“When I was a boy and I would see scary things in the news, my mother would say to me, ‘Look for the helpers. You will always find people who are helping.’ To this day, especially in times of ‘disaster,’ I remember my mother’s words and I am always comforted by realizing that there are still so many helpers – so many caring people in this world.” Fred Rogers
As our nation moves closer to total lockdown, there is a large segment of the population that refuses to hide within the safety of their home: our health care professionals. Much like our first responders, their heroic, selfless, life-giving efforts are easy to ignore or take for granted when we’re healthy. Yet, they’re impossible to overlook when you or a loved one requires their care.
Years ago, I connected with a health care worker who provided sage advice on how to endure anxieties – like what we currently face – and how to live more fully afterward.
In partnering with the SSM Health network, I had the pleasure of speaking with more than 10,000 of their staff at live events and many thousand more through the power of video. I’ve also had the honor of meeting the very leaders who built the system: a group of gritty, faithful, aging nuns who live in a small community.
In 2012, my dear friend Sister Kathy ushered me around their residence to meet many of the surviving sisters. Near the end of our visit, I met an amazing, bed-ridden woman named Sister Gertrude.
She was opinionated, firm and tough. She also exuded remarkable compassion, sweetness and a childlike playfulness. Although she’d been in bed for the last several years, she was still very much alive, still totally present and still doing pretty darn good considering she was 104 years old!
As a young girl, her life had been dramatically altered after witnessing firsthand the devastating effects of the Spanish Flu pandemic. She saw the worst of humanity in the panic, self-preservation, anger and looting. She also witnessed the very best of it in a group of committed, faithful servants who rather than turn their back on the sick and protect themselves, actually sought them out, chose to mend their wounds and offered tender love.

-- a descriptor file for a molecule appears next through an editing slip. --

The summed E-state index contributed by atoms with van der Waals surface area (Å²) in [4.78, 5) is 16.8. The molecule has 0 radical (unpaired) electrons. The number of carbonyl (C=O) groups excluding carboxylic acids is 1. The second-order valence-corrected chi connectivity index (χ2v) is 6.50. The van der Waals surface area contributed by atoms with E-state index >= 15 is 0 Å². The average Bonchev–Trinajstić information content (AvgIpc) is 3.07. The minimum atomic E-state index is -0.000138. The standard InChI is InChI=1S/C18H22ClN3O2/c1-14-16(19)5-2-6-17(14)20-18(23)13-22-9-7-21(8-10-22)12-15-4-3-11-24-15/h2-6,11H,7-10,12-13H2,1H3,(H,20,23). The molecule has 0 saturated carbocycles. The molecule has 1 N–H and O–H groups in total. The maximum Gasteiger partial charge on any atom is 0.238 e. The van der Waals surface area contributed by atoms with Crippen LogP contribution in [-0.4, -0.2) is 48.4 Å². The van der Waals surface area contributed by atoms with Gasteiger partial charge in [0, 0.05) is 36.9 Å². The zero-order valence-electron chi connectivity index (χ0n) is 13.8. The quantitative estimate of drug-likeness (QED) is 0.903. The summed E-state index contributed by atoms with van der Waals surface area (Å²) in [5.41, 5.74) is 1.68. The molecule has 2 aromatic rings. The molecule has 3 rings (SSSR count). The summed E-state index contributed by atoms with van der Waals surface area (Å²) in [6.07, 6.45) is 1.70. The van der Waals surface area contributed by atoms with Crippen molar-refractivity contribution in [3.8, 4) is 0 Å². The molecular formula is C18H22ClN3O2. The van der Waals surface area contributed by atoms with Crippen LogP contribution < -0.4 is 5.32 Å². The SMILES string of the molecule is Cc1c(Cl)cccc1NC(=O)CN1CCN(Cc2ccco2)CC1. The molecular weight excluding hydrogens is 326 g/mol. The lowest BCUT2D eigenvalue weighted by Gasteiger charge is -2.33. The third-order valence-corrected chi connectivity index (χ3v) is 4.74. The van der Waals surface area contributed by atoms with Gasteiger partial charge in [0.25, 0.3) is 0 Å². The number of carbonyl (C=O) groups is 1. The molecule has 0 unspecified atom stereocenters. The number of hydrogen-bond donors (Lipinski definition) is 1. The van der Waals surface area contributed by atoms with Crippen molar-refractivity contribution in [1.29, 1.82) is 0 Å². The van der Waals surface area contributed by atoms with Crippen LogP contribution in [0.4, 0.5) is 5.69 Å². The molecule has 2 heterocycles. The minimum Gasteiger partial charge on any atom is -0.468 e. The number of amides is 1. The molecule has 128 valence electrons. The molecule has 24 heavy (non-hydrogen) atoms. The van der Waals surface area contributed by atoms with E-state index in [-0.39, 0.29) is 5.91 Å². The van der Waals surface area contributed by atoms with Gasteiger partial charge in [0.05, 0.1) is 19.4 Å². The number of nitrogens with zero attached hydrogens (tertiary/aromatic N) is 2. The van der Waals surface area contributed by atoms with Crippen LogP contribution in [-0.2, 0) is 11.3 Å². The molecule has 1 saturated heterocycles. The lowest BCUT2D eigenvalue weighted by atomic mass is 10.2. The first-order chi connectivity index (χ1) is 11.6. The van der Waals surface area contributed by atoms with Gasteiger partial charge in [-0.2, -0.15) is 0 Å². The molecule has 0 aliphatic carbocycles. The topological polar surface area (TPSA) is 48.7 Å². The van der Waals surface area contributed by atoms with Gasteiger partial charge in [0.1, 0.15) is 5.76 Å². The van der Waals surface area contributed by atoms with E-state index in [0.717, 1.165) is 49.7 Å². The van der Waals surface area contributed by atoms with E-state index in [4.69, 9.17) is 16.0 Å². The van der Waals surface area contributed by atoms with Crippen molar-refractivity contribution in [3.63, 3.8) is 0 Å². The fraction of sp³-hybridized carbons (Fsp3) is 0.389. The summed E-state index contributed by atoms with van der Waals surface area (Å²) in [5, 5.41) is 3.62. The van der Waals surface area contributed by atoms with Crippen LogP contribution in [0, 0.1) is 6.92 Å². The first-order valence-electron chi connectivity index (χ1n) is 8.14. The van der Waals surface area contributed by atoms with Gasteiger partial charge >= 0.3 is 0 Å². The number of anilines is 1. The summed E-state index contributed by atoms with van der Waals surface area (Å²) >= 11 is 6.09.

In a time of profound panic and fear, those nurses and nuns made an indelible impact on Gertrude. She committed her entire life to be just like them.
My friends, undoubtedly the world is a scary place right now. With markets dropping, economies sinking, unemployment rising, infections spreading, and anxiety soaring, it can feel difficult to find hope. Yet, just as Sister Gertrude did a century ago, look no further than the efforts of those on the frontline to fuel your heart with hope.
Our health care workers are on the very frontline against this virus. They are directly putting themselves in a position of risk. While many of us race to stores for pallets of toilet paper and hundred pound bags of rice, consider instead reaching out to see how you might be of service to our health care team. Can you get their groceries, keep an eye on their kids, make them a dinner? During times of great stress, the little things done for us can be lifesaving.
A century ago, a little girl’s life was forever changed through the selfless love of the heroes who showed up to serve.
This pandemic offers a unique opportunity to change the lives of countless children watching how we respond. We can shut windows, lock doors and close hearts. Or we can open ourselves to be examples of committed, faithful servants. [Click to tweet.]
We can refuse to turn our back on one another and instead offer love to the world starving for it. Today, what better place to begin than by reaching out to those who are already modeling this.
This is your day. Live Inspired.
P.S. – If I can help your team navigate this time of great uncertainty by focusing on what they can control and letting go of the things they can’t, please email me. While others in this space are actually raising their rates, we’ve created a model to serve everyone, regardless of budget. We’ve partnered with numerous organizations in creating video-based programing during this time of uncertainty and I’d love to serve you, too.